Sr. Member
Jan 8, 2009
739 posts
387 upvotes
GTA
Our daughter is in her 3rd year at the University of Toronto and she's doing really really well. Her marks are excellent, she volunteers with some programs she's passionate about, does work-study on campus, has made good connections with her professors, etc. She was given early acceptance based on her grade 11 marks to all the schools she applied to minus one which didn't do early acceptance and she got an offer from them as soon as they started handing them out. She's doing a double major - one arts and one science - and has her eye on graduate school.

While STEM degrees are great, they're not the end all and be all. There's a good article here: https://www.bbc.com/worklife/article/20 ... p-for-life which is worth reading

Also, while it's important to make sure your kids have good marks to get into schools, it will serve them even better if they are self-motivated and have good time management skills. Kids need to keep on top of their work and other commitments but they also need some down time and room to breathe and they need to learn how to build that into their schedule(s).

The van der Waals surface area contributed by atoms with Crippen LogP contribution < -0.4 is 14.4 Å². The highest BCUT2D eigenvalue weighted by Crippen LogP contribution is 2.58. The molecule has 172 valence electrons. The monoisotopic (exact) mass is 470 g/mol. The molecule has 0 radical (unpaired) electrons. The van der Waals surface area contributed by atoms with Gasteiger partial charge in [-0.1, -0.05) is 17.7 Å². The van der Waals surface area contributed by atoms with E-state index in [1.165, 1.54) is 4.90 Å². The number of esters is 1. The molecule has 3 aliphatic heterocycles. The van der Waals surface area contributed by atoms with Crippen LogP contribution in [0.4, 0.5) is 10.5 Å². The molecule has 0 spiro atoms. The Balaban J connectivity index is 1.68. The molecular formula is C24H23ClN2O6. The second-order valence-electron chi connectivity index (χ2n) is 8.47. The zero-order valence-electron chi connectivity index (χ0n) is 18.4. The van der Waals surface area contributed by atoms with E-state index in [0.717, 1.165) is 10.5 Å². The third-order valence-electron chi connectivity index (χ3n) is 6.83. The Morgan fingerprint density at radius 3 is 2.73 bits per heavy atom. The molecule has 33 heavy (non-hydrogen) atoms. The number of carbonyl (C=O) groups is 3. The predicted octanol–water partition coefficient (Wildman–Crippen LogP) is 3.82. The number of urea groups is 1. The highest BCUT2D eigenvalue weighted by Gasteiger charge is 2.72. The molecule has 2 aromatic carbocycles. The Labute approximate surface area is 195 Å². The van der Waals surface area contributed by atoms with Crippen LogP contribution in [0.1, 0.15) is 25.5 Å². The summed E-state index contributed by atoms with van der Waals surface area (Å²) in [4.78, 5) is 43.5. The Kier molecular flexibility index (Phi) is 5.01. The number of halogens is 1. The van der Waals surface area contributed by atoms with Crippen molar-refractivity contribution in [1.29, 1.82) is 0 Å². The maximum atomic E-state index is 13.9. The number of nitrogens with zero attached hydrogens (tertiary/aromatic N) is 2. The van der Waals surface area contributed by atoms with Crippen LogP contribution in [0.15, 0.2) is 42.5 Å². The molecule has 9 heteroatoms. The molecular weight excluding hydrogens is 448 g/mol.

And IN university, marks are not the end all and be all. They need to show prospective employers and professional/graduate schools that they have actual skills via volunteer, work, research, etc. Both schools and employers are looking for well-rounded employees/students.

Are you in Ontario, or elsewhere?
Member
Feb 13, 2017
284 posts
122 upvotes
Mississauga
My coworker’s son just started at the co-op computer Engineering program at Waterloo and the cut off was 96%. I was in shock. Co-op will always be higher. When I went to UofT the coverage needed for business was low-mid 80s. I imagine it to be mid 80s now (I have absolutely no back up for this).
[OP]
Banned
Nov 1, 2013
304 posts
42 upvotes
hey
First of Thanks everyone for nice replies. There is lot of information in this thread that I would not have come across on my own. Much appreciated.